Ayaan Hirsi Ali has now joined the Greek chorus of “conservatives” who decry the positions and tactics of Geert Wilders and the PVV. Our Flemish correspondent VH has prepared a brief report, and includes this note:
Ayaan Hirsi Ali (Conservative?) started with the Socialists (PvdA) and left for the VVD because of the Socialists’ position on Islam (and, possibly, to become an MP and receive protection). She did not leave the PvdA particularly because of its Socialist positions on other issues.
She has also never really been a great fan of Geert Wilders. “His policy is unworkable,” is somewhat of a simple statement for a think tank member. It would be interesting to hear her ideas for dealing with Islamization. PvdA, CDA and VVD still have no idea; on the contrary, they are part of the problem themselves.
Maybe Hirsi Ali is seeking a “moderate Islam” and thinks the West still has a few decades to experiment a little?
VH’s translation of today’s news article:
Hirsi Ali distances herself from Wilders
Former VVD MP Ayaan Hirsi Ali finds Geert Wilders a populist who comes up with unworkable proposals, but she thinks he will win the election. Hirsi Ali says this an interview with the VARA TV-guide [VARA is connected to the PvdA; Labour Party, Socialist].
Hirsi Ali worked closely with Wilders when they both were still VVD MPs. In the meantime he has gone too far, according to Hirsi Ali. “His policy is unworkable. Wilders is a populist who makes clever use of the symbols of Islam, such as the mosque, the Koran, and headscarves.”
Wilders has had so much success, according to Hirsi Ali, because he brings up a real problem that other parties ignore. “Wilders is motivated, tenacious, and steadfast. His campaign is flawless. All indications point to a victory for him.”
The PvdA, the CDA [Christian Democrats], and the VVD [center right] are avoiding the problems around the Islam, according to Hirsi Ali. “If the three major parties come up with answers and form a front against radical Islam, Wilders will lose the election. But I don’t see that happening.” [emphasis added]
In 2006, Hirsi Ali moved to the United States, where she works for a conservative think tank. Her autobiography My Freedom sold more than one million copies worldwide. Monday she will publish the sequel, titled Nomade.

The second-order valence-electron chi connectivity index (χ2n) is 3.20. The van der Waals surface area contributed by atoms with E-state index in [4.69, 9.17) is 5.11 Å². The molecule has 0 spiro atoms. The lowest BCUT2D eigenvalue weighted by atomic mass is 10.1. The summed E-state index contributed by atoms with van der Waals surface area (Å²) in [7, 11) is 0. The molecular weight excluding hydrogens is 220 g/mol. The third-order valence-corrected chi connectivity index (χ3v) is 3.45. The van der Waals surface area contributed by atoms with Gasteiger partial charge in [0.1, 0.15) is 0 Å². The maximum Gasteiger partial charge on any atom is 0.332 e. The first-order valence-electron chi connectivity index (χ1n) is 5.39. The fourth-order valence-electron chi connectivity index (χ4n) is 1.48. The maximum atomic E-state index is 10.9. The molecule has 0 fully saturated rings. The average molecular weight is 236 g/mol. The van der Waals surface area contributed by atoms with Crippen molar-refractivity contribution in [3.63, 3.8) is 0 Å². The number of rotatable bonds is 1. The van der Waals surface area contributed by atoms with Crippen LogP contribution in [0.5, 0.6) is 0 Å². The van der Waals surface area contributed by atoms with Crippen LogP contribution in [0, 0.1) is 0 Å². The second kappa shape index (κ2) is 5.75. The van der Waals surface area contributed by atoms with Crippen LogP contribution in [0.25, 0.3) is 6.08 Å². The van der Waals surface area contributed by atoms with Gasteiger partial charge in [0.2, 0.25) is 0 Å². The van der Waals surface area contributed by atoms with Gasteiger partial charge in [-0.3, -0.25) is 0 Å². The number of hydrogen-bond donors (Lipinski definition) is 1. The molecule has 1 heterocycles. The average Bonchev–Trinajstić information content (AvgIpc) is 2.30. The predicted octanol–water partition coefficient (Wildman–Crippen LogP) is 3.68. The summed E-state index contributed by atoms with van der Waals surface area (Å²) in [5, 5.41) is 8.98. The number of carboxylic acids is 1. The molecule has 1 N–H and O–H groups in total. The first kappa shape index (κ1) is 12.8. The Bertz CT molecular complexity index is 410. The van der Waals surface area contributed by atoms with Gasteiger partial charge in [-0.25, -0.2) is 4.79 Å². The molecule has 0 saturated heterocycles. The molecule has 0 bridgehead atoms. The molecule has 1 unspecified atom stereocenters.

Diana West points out Hirsi Ali’s use of the modifier “radical” when referring to Islam. Does this indicate a change of position on her part? In the past, like Geert Wilders, she has always referred to “Islam” — with no modifiers — as the problem.
VH adds this flashback from 2003:
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 Hirsi Ali shocks PvdA with changeover to VVD — Ayaan Hirsi Ali, the political scientist who was threatened with death following statements about the emancipation of Muslim women, shifted from the PvdA to the VVD. PvdA chairman Koole was shocked. Koole (PvdA): “Her contribution was very welcome. The Labour Party is the party of the emancipation of women. She put that theme very strongly on the agenda.” Koole said that he had not approached her for membership of parliament yet, because he thinks it is too early.
Now that Hirsi Ali will become the VVD candidate for parliament, she can count on security from police again.
Hirsi Ali thinks that the VVD is more positive towards the rights of (Muslim) women than the Social Democrats. She finds that the PvdA too easily hangs onto the supporters of “multiculturalism” and “Muslim conservatism”. The conservative Muslims, according to Hirsi Ali, seem intent on silencing woman. The contacts with the VVD were via the former minister Neelie Smit-Kroes (now EU), who was committed to getting more women into the parliamentary fraction of the VVD.
Hirsi Ali is now ensconced in the AEI, so what the heck is going on here?
Is she climbing on the bandwagon by joining the wave of “anti-fascist” protest that is now being directed at Geert Wilders by traditional American conservatives?
Or, as a newly-minted libertarian, has she adopted the open-borders platform of the libertarians? The pure libertarian position is diametrically opposed to Geert Wilders’ stance on immigration.
I don’t offer any answers to these questions, but this story bears watching.
Hat tip: Paul Belien. Some of the English wording in the translation of the first article was suggested by Paul.